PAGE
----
Why are We doing Common Enemy Intimacy?

How we are dealing with isolation, fear and differences
2 Min Read

I was out walking with a colleague the other day. Very quickly the conversation turned to the global rumble with vaccinations.

My colleague shared of a conversation they had during the week with a staff member who was not wishing to have the vaccine at this time. They shared how they still wish to do more investigation.

As this staff member continued on, my colleague listened.

All of a sudden they stopped talking, looked and stared in shock at my colleague. Silence filling the space for a few brief awkward moments.

My colleague nodded their head and inquired, “Yes?’ Stunned, hesitant and curiously the staff member replied, “You are the first person from any of the people in my life, including my family, who has not gotten upset and started to argue and shout at me.”

They went on, “I need more time. I also want the right to freedom over my own life and health. I do want to be responsible and I do care about others. You are the first person to have simply listened and shown respect to me, though I know you have chosen vaccination.”

“Many of my friends and family hate me. It seems we can’t have respectful conversations anymore? Conversations where individuals hold differing view points. It just seems hate has taken over.”

As I look at what is happening globally right now, we are up to our eyeballs in what is called, “Common Enemy Intimacy”.

Common Enemy Intimacy is based on who we all hate together.

It is shared ‘intimacy’ around an individual or group who is targeted with blame and hate for the discomfort and tension as we navigate this unprecedented world of change.

Common Enemy Intimacy is a quick way to hotwire connection by agreeing on who we hate together.

We see it outworking in the school yards, on social media and sadly even in faith communities. You may have been side swiped by this. People posting hate comments, tagging, contributing to a conversation to hot-wire connection, and for a moment, a brief moment, the loneliness stops.

James Baldwin said, “Now I understand why people hold onto their hate so stubbornly, because once they let it go there’s nothing but pain.” 

Pain will make itself known. It will not fade. We are the most medicated, addicted, obese and in debt in human history. 

Leading Sociologists see the great challenge for us over the next 10 years will be around pain. Dr Brene Brown says,  “THERE IS NO WAY THROUGH THE NEXT DECADE WITHOUT UNDERSTANDING PAIN.”

What do we do with pain? How do we release our pain and discomfort? Unfortunately at the moment common enemy intimacy is one of the ways. 

It is the result of a culture that has become disconnected and isolated, a culture that has lost its identity

In the culture of common enemy intimacy shaming becomes a tool for dealing with fear, awkwardness and differences. When we shame someone, it is an attempt to prevent a person or group from behaving in a way that embarrasses us. Shame is a controlling device.

How do we deal with differences? The gospels are full of Jesus who listened. Listened to so many varying points of view and alot of them political. He modeled for us an essential truth about listening; it requires more curiosity than certainty and more safety than solution.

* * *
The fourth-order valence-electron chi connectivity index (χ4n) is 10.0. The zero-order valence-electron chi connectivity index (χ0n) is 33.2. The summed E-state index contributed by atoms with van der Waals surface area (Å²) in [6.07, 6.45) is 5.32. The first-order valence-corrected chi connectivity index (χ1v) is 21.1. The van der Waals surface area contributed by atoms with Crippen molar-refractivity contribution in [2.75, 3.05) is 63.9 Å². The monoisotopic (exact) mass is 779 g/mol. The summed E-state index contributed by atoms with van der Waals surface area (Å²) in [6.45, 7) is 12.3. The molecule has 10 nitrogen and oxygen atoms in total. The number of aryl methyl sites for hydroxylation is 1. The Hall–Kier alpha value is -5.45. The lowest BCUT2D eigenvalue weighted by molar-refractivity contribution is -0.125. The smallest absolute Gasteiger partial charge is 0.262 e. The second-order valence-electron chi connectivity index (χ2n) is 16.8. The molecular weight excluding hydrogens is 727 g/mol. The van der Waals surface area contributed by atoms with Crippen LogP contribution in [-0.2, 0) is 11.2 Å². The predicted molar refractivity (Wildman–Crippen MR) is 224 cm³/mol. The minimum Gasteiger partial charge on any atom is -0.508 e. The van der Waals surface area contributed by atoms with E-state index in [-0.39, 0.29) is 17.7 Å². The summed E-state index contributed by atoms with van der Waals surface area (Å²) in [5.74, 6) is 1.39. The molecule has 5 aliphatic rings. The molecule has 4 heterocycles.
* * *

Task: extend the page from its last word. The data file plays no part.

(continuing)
Shakespeare said “The rarest form of love is listening.” In a world choosing hate, fear and disconnect, the great question sits with us, “Are we willing to learn how to really connect and love others more than our opinions and ‘rights’?” 

Love defeats hate, not opinions. Being loved heals pain, not being right. Love is the only basis for true intimacy and connection. What has always been more important to God than anything else is have we learned to love?



I reject the spirit of hate sent against me by my enemy the Devil. Every trace of this spirit and influence leave me now in Jesus name. I break all agreement with hate and the outworking of it through common enemy intimacy in the name of Jesus. This is not what I am made for and not how I want to show up in my world. 

I am made for love. I am deeply loved. Completely accepted and cherished. Jesus declared I am worth dying for.

I receive the Spirit of love and chose to let God love me again. I am the apple of my Father’s eye. Nothing can separate me from His love. Nothing. I am one with Him. He will never leave me.

I trust in His love.

Abba, fill my heart, fill my life with your love, overflow from my life and nourish the world around me with your love.

Holy Spirit teach me to trust again. Teach me to trust deeper in the power of Jesus’ love, than in the spirit of fear and hate.

In Jesus name.



Brown, B 2012, Daring Greatly: How the Courage to be Vulnerable Transforms the way we Live, Love, Parent and Lead, Penguin Random House, New York

How to Live the Power of Vulnerability is our Industry Awarded Top 10% internationally short course. It is about choosing safe connection rather than safe distance in our relationships, leadership, communities, families and faith communities. 

With people admitting “We love the idea of navigating how to live/thrive/do community in this new world, but to be honest we’ve become very comfortable in our isolation. It’s a challenge to get back into community and give of ourselves.” 

Loneliness now at epidemic levels in the Western world. Courage to connect is one of our greatest social needs.

For connection to happen, we must be vulnerable. This doesn’t mean we have to wear our heart on our sleeve. Vulnerability without boundaries is fear and anxiety. So what then is vulnerability and how do we do connection?

What Others Are Saying

“Thanks for connecting vulnerability and courage. I always beleived that fear was not the deal but courage was. And now I really think vulnerability has to come with it. The purpose of vulnerability is to bring connection, and build trust. So helpful in these days.”

– Delphine, Student, France